Benie Mambouana of Fidelity Investments talks about his introduction to the world of fintech and shares some tips for tech graduates.
One of the most exciting parts of the tech industry is how entry-level professionals can start on a path to a whole new area they want to explore.
That’s what happened to Benie Mambouana, who did a four-year bachelor’s degree in game design and development at Limerick IT, now part of Shannon University of Technology: Midlands Midwest (TUS). She now works as an associate software engineer at Fidelity Investments.
“I had never heard of fintech until I did a six-month internship at a small fintech start-up in Madrid,” she told SiliconRepublic.com.
“That’s when I realized that I didn’t want to have a career in the gaming industry anymore. I knew that I still wanted to have a career in IT, so I started to focus on the becoming a software engineer. I quickly managed to land a great opportunity with Fidelity Investments. That was my full-loop moment.
Mambouana said she chose the tech industry because of its continuous learning opportunities. “I like change and I get bored easily. It’s the aspect of the industry that appeals to me the most,” she said.
“One of the things that stood out to me the most at Fidelity were the learning days. Fidelity believes in continuous learning and hosts a learning day once a week to give employees the opportunity to develop their skills to advance their careers. »
“In this field, I think it is essential to have an open mind”
– BLESSED MAMBOUANA
With the Fidelity Investments graduate program, are you now working in the type of job you wanted?
Absolutely! One of the amazing things about the Leap Immersive Technology Graduate Program was the weekly meetings I had with my manager to discuss my interests and areas that would interest me.
My manager would keep track of this information to ensure that I was placed in the most appropriate role after completing the program.
I didn’t make it easy for him as I constantly changed my mind as the program progressed. But that’s what the Leap program is for. When you start it, you may have a set career path in mind, which may or may not change after training is complete.
Can you describe a typical day in your role?
At 8:30 a.m. I usually start my day by logging on, checking my email, and looking at my schedule for the day. At 9:30 a.m. my team is using the agile methodology and we have a daily 15 minute scrum meeting to discuss things like what we did the day before, the challenges everyone is facing, and how to possibly overcome those issues.
From 10 a.m. to 12 p.m. I usually write down a list of my tasks for the day and work on my tasks until lunchtime. We work in two-week intervals called sprints. I use the two weeks to complete my tasks and at the end of each sprint we have a sprint planning where I get new tasks from our backlog.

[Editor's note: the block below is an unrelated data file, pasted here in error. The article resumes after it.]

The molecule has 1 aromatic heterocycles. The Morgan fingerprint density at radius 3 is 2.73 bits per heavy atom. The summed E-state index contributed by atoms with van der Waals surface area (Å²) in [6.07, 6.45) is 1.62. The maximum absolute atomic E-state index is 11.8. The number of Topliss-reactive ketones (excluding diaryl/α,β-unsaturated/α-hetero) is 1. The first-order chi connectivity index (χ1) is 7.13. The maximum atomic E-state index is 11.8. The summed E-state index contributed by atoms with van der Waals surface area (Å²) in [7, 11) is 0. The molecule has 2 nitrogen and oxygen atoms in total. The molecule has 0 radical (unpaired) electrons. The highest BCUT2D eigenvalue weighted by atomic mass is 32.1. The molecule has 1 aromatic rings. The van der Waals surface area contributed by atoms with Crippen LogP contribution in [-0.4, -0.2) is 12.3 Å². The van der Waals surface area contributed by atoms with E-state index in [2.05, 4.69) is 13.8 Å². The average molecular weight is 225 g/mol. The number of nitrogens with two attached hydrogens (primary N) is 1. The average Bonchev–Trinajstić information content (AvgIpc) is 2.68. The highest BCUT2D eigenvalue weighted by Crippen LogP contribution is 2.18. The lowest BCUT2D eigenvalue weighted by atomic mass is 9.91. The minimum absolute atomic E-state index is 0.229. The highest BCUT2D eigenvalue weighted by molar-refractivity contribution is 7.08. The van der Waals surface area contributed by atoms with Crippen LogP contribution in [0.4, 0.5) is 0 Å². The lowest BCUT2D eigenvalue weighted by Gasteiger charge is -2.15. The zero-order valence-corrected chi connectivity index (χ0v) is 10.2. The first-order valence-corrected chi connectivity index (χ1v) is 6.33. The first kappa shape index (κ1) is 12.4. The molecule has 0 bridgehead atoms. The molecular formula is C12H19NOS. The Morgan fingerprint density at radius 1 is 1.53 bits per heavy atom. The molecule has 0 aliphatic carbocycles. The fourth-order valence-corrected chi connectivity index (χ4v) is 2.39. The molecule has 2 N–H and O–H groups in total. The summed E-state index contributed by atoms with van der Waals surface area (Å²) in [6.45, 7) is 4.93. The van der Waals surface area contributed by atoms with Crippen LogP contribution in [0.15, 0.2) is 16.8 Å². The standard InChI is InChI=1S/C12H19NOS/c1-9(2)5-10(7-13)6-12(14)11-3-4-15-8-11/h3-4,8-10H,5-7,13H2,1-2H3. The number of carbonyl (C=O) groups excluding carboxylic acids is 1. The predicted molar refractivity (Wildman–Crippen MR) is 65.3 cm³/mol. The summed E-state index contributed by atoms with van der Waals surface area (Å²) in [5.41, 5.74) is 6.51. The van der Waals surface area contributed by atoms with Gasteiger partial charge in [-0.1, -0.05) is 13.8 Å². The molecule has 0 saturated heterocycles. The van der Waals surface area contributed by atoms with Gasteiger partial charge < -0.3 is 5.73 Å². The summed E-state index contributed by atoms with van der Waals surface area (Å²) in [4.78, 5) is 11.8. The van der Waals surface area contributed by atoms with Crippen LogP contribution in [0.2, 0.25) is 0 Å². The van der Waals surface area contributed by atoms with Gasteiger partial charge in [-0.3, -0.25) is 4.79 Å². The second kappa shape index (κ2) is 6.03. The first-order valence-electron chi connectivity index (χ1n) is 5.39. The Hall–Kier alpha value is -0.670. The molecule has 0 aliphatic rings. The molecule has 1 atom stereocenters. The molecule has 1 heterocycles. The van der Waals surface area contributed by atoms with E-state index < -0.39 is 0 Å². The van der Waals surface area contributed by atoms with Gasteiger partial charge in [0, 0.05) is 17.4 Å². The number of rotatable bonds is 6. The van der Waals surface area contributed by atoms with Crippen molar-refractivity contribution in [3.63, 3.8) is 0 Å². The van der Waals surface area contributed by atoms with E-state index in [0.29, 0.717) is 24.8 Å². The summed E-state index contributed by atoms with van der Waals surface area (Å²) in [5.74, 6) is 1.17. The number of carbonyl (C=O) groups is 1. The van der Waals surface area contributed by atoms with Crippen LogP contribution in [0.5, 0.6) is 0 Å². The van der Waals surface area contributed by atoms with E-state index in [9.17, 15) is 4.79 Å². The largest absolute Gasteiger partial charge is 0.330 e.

After lunch, my team has a daily catch-up meeting. This allows us to discuss all the obstacles we face in more detail than the Scrum meeting would allow. It also gives us the opportunity to peer review our work.
From 2:00 p.m. to 5:00 p.m., I continue to work on my tasks or attend meetings scheduled for the afternoon.
No two days are alike in my role. Sometimes I’m on Zoom calls with my colleagues from the US and other times I might be in the office for a week of Team Connect.
Have your responsibilities and workload changed since you completed the program?
Since completing the Leap program, I’ve taken the skills I learned and started applying them to my role. I also informed my team of my skills after my arrival so that my workload aligned with my skills.
This helped me tremendously because my tasks kept increasing in difficulty based on the new skills I learned. All the members of my team have a more important role than me, so I have the opportunity to learn from them day by day.
Did the graduate program prepare you for professional life?
Besides technical skills, one of the most important skills I improved during the program is how to work well with others.
Since the new normal is now working from home, having good collaboration skills as well as communication skills is essential.
Would you recommend the Fidelity Investments graduate program to others?
This program helped clear up any initial anxiety I had at the start of my career. The industry is so vast and sometimes you can’t help but feel like you’ve been plunged into the deep end when you start a new job.
The Leap program is perfect because you start it with a group of other graduates who are all in the same boat as you. Your spirit is reassured from day one.
I would wholeheartedly recommend the Leap program as I learned a lot and met some great people I can call my friends.
Do you have any advice for future graduates or those just starting out?
If you’re just starting out, try working on a variety of problems. This will help you determine your interests and abilities. In this field, I believe it is essential to have an open mind; what you can enjoy now may change in the future.
Finally, don’t let your pride keep you from learning from others. Otherwise, you will prevent yourself from reaching your full potential.
10 things you need to know straight to your inbox every weekday. Sign up for the brief dailythe summary of essential science and technology news from Silicon Republic.